Allah is Not Obliged, Paperback Book
3 out of 5 (2 ratings)


'The full, final and completely complete title of my bullshit story is: Allah is not obliged to be fair about all things he does here on earth' Birahima's story is one of horror and laughter.

After his mother's death he travels to Liberia to find his aunt but on the way gets caught up in rebel fighting and ends up with a Kalashnikov in his hands.

He tells of the chaotic and terrible adventures that follow in his career as a small soldier with heartbreaking bravado and wisdom.




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Review by

Ostensibly the story of ten year old Birahima, a street kid who becomes a child soldier, this is more a simplistic political history of the West African tribal wars than an account of Birahima's life, and suffers because of it.

Review by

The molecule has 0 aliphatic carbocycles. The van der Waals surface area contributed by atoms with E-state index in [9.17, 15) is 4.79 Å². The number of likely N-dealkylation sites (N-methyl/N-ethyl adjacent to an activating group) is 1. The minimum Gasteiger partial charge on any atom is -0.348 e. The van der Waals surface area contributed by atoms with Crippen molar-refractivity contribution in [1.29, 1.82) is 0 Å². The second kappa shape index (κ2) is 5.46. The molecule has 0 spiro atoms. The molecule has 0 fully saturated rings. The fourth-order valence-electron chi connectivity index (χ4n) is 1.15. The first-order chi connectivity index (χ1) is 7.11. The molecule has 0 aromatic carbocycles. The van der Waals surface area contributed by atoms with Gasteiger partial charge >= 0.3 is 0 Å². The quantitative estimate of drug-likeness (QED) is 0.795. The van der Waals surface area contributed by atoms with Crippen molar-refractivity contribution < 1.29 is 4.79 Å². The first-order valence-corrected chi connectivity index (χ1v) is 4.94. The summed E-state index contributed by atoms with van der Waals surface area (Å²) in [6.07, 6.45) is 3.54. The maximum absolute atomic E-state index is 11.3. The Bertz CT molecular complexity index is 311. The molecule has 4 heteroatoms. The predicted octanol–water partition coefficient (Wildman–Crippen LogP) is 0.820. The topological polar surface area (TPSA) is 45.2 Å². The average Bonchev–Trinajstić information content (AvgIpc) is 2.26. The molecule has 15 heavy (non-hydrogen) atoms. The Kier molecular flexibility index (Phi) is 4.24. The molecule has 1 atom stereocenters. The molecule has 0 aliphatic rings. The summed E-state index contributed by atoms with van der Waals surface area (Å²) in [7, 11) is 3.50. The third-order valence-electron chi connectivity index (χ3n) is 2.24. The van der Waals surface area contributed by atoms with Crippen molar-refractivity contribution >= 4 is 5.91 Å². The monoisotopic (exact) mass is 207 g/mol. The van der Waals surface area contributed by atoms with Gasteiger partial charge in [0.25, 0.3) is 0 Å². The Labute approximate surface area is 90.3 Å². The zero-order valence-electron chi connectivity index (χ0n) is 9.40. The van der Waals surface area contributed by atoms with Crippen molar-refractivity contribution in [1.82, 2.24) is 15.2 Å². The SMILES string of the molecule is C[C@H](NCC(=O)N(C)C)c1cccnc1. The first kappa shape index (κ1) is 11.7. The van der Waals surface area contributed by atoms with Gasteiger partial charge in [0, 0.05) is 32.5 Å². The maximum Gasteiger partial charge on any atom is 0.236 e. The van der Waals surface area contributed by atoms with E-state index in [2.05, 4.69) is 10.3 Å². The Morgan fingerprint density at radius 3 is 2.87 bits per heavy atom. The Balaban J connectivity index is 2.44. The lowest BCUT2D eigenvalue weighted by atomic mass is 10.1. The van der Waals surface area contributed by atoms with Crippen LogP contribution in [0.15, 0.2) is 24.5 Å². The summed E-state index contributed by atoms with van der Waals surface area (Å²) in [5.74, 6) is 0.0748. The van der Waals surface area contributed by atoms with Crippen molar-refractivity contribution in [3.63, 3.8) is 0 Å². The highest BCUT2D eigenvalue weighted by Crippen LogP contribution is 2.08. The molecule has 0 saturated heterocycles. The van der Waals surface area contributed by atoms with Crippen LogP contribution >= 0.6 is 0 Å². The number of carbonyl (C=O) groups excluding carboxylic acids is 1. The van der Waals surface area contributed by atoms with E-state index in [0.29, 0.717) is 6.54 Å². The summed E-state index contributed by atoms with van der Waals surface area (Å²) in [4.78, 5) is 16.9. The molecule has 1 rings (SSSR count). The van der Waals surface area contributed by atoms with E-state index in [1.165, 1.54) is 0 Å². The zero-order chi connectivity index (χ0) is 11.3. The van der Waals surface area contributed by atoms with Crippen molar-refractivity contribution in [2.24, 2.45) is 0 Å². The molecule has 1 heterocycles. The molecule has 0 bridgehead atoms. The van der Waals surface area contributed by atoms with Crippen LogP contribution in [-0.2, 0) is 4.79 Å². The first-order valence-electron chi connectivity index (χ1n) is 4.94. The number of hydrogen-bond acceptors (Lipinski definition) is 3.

Oliver Twist crossed with Holden Caulfield? <i>Kids</i> crossed with <i>Lord of the Flies</i>? Bouncing back and forth between two civil wars, hopped up on hash and witchcraft? Birahima, our damaged li'l protagonist, weaves in and out of the West African hellscape, dancing between the tragedies like they turn to water as soon as they hit him. You root for him, the homicidal monster. You have to, because who else is availabe? Anyone who's not a killer is gonna get their arms and legs cut off by Foday Sankoh's RUF, or raped and decapitated by the Kamajors, an "Ivoirian Freemasonry of hunters," or tortured and executed by one of several cruel-beyond-belief "battle nun"–type figures who combine a kind of motherhood with a bloodlust that's cartoonish, mangaesque. Probably the kids will kill you fastest and feel worst about it.This book got a lot of things across from me. What it means for animism to be an immanent part of daily life, as opposed to a shameful indulgence like here in Uganda (it means a lot more killing). How important it is for newspaper atrocities to be attached to stories that tell it like people would tell it--cruicially, with all the hardbitten irony and absurdist delight this child soldier can muster--in order for the bewildering history to stick to your brain, turn into something with bite and dimension. How they guy in charge will never leave well enough alone, because "he doesn't give a fuck, he controls the useful part of Sierra Leone!" and by the time he realizes he can't get away with controlling it any more, it's way, way too late for hum to even control his own life or safety. Not giving a fuck--being too lazy, as well as too afraid, to do anything other than what the crowd is doing, even if that's killing everybody, because at least it's a living and a laugh and better to be doing the hand-chopping than having it done to you--is so fucking human-sounding and leaves me quite sure that if you took us in a vaunted first-world country like Canada and subtracted wealth and subsistence and added a million guns and ethnic hatred, you'd have the exact same thing. It would have been easy for Kourouma to tug the heartstrings, but he doesn't do it directly--only when you stop to reflect are you overwhelmed--because any kid would choose, like Birahima, not to give a fuck, since the ones who don't remove themselves from consideration by dying. Dying, and the threat of death, change everything, and we'd all be something fucked-up like a thugged-out cannibal or a baby with no hands or a bloodthirsty nun, or we'd just be wraiths of a past when there were other choices.